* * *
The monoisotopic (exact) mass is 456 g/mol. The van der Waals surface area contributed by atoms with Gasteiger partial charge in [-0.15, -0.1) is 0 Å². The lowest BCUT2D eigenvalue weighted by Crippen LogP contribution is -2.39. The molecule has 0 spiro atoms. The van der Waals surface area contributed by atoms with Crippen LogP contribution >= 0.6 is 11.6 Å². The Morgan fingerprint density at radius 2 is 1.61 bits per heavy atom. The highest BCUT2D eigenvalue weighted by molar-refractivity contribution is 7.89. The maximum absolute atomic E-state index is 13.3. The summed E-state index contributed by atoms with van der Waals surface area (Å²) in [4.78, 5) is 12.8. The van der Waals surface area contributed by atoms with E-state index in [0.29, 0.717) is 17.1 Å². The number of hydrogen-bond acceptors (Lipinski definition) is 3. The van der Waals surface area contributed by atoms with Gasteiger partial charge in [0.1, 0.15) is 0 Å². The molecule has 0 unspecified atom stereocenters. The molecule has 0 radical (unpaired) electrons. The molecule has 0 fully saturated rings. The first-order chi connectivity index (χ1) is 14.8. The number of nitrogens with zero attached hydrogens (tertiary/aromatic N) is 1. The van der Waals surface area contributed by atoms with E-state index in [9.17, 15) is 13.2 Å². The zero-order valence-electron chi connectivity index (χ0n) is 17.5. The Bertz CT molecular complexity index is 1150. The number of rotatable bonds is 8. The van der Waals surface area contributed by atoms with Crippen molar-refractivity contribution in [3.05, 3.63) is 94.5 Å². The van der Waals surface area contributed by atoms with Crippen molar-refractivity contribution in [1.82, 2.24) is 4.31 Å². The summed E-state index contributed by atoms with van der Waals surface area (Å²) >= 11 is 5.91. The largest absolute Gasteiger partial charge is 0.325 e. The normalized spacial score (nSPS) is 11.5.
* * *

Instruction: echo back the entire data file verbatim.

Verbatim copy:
The monoisotopic (exact) mass is 456 g/mol. The van der Waals surface area contributed by atoms with Gasteiger partial charge in [-0.15, -0.1) is 0 Å². The lowest BCUT2D eigenvalue weighted by Crippen LogP contribution is -2.39. The molecule has 0 spiro atoms. The van der Waals surface area contributed by atoms with Crippen LogP contribution >= 0.6 is 11.6 Å². The Morgan fingerprint density at radius 2 is 1.61 bits per heavy atom. The highest BCUT2D eigenvalue weighted by molar-refractivity contribution is 7.89. The maximum absolute atomic E-state index is 13.3. The summed E-state index contributed by atoms with van der Waals surface area (Å²) in [4.78, 5) is 12.8. The van der Waals surface area contributed by atoms with E-state index in [0.29, 0.717) is 17.1 Å². The number of hydrogen-bond acceptors (Lipinski definition) is 3. The van der Waals surface area contributed by atoms with Gasteiger partial charge in [0.1, 0.15) is 0 Å². The molecule has 0 unspecified atom stereocenters. The molecule has 0 radical (unpaired) electrons. The molecule has 0 fully saturated rings. The first-order chi connectivity index (χ1) is 14.8. The number of nitrogens with zero attached hydrogens (tertiary/aromatic N) is 1. The van der Waals surface area contributed by atoms with E-state index in [9.17, 15) is 13.2 Å². The zero-order valence-electron chi connectivity index (χ0n) is 17.5. The Bertz CT molecular complexity index is 1150. The number of rotatable bonds is 8. The van der Waals surface area contributed by atoms with Crippen molar-refractivity contribution in [3.05, 3.63) is 94.5 Å². The van der Waals surface area contributed by atoms with Crippen molar-refractivity contribution in [1.82, 2.24) is 4.31 Å². The summed E-state index contributed by atoms with van der Waals surface area (Å²) >= 11 is 5.91. The largest absolute Gasteiger partial charge is 0.325 e. The normalized spacial score (nSPS) is 11.5.